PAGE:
Tax season doesn’t have to be stressful. Because of MU Extension’s Missouri Taxpayers Education Initiative, known as MoTax, low- to moderate-income families have a way to avoid the expense of hiring experts to file their taxes. The program provides free assistance in Missouri to households that earned less than $40,000 last year, individuals with disabilities and the elderly.
In the Columbia area, the initiative is a partnership with the MU department of personal financial planning, Human Environmental Sciences Extension, the Central Missouri Counties’ Human Development Corporation and the Internal Revenue Service. In the second year of its pilot phase, the program is gaining recognition. With more than 650 tax returns already filed this year, the project is on target to surpass last year’s total of 800. April 14 is the last day to file with the MoTax Volunteer Income Tax Association sites in Columbia.
The tax association, an IRS initiative, is part of the program.
Throughout the state, more than 20 association sites provide free tax preparation as part of the MoTax program. In Columbia, 54 personal financial planning undergraduate students from MU and a few community members help run the program at three different sites.
These IRS-certified volunteers, along with site coordinators, prepare and electronically file taxes and offer materials to promote financial education.
“This is a really good program because it is for families who need help but don’t have the money to get their taxes done,” said Ami Galske, a junior at MU, who used MoTax for the first time.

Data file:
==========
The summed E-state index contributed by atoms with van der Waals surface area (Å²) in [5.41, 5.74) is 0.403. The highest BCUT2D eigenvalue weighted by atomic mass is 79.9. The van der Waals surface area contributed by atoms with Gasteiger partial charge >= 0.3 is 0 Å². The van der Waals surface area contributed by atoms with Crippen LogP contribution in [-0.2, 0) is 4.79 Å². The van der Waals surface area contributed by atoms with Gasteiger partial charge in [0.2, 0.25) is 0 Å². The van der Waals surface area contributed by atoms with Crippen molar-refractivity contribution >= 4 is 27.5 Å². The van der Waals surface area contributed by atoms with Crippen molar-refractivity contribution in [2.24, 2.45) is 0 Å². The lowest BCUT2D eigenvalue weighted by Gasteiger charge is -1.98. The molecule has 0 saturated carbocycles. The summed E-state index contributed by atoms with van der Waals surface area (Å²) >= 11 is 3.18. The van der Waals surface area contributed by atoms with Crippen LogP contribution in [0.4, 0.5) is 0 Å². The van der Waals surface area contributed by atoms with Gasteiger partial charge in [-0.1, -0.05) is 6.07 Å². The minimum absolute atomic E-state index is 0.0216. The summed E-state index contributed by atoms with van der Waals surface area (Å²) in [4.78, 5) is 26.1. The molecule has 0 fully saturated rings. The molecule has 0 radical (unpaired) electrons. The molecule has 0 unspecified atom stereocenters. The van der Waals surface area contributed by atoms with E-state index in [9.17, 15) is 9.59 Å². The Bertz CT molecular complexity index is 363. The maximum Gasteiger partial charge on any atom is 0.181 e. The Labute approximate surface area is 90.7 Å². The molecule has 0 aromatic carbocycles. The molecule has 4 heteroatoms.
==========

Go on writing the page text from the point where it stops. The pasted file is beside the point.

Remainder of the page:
Commercial tax preparers often try to get low-income tax filers to take out Refund Anticipation Loans — high-interest loans, repaid from the tax refund, that allow taxpayers to receive refunds within five days.
The high interest rate can be avoided by filing taxes electronically through Volunteer Income Tax Association sites.
This allows direct deposit of the refund into a bank account within seven to 10 days.
Waiting a few extra days can save taxpayers a substantial percentage of their refunds. In 2003, 6.9 million low-income American workers paid more than $690 million in unnecessary fees, according to the Children’s Defense Funds.
“We want to make people aware of the choices that they are making,” said Sandra Huston, assistant professor and extensions specialist in the department of personal financial planning at MU.
Huston said she hopes to have the Get Checking program active in Columbia next year. Get Checking allows people who have had banking problems in the past to reopen an account.
After six hours of class, course graduates receive a certificate allowing them to open an account at participating banks or credit unions. Get Checking allows these taxpayers get their refund checks deposited straight into their accounts.
The St. Louis area recently adopted the program.
The 54 student volunteers involved with MoTax are currently in Huston’s service-learning class, which requires 45 hours of community service. The students spent hours over their Christmas breaks studying and preparing for the three IRS tests that they were required to pass.
“It was hard becoming certified,” said Brian Raine, a junior majoring in personal financial planning. “It took a lot of work.”
Huston said the hard work is worth it. Not only do Huston’s students get the opportunity to give back to their community, they also learn valuable financial and counseling skills that will help them compete in the job market after graduation.
“It’s really a win-win situation for student volunteers and the many individuals and families they serve through the MoTax program,” Huston said.